To produce gluten-free baked goods, flours made from gluten-free grains such as rice or corn are used. These cereals lack certain proteins that stabilize the structure of the pastry. To prevent low bread volume and dry taste, additives such as hydrocolloids and emulsifiers are very often added. At present, however, it is not yet possible to achieve a comparable quality to baked goods containing gluten.
The PROTAX project is improving gluten-free doughs by imitating the gluten network and dispensing with additives. Proteins from gluten-free grains are linked to dietary fiber (arabinoxylans), giving gluten-free doughs more structure. Oat, corn and rice varieties are being studied for their content of proteins and arabinoxylans. The focus is on compounds that serve as a starting point for subsequent crosslinking. Particularly suitable for this are the amino acid tyrosine and the ferulic acid bound to the arabinoxylans, which is necessary for building the cell walls of plants. Crosslinking results in improved dough properties, such as increased extensibility or elasticity. Varieties with a suitable content of these compounds are milled and proteins and arabinoxylans are extracted. In dough tests, the compounds are crosslinked by various enzymes to produce a stabilizing network that mimics gluten.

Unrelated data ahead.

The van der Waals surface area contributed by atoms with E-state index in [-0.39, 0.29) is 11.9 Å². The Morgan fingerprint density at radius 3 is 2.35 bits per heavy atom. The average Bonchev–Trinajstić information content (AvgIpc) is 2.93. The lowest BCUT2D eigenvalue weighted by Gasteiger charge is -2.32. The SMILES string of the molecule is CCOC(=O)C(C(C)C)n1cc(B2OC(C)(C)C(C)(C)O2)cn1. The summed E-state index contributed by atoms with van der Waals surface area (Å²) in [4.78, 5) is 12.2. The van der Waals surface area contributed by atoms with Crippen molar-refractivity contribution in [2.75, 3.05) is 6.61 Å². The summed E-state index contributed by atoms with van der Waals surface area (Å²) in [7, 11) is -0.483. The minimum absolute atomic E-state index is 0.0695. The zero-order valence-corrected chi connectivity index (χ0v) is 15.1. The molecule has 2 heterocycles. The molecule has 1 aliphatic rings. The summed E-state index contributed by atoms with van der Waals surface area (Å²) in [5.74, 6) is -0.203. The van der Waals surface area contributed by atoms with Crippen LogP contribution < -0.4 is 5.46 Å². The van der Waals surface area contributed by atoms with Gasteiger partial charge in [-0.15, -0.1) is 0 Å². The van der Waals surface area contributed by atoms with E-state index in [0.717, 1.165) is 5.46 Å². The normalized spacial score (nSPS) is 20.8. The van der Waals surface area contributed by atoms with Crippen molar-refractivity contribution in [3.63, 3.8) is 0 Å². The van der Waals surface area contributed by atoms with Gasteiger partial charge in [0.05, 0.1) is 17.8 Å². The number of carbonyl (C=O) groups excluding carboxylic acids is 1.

Benefit of the project
In the PROTAX project, model doughs are used to generate a network similar to gluten. The project thus determines the potential to identify and improve the product quality of gluten-free baked goods without additives and to enable an improved range of gluten-free baked goods in the long term.
Project acronym: PROTAX
Project Management: Stefano D'Amico, AGES, Institute of Animal Nutrition and Feedingstuffs
Project partners: University of Natural Resources and Applied Life Sciences, Department of Food Science and Food Technology (DLWT); University of Hohenheim, Department of Plant Foods
Funding: PROTAX FWF Project No.: I 5891-N
Project duration: 10.2022 until 09.2025
Last updated: 15.11.2023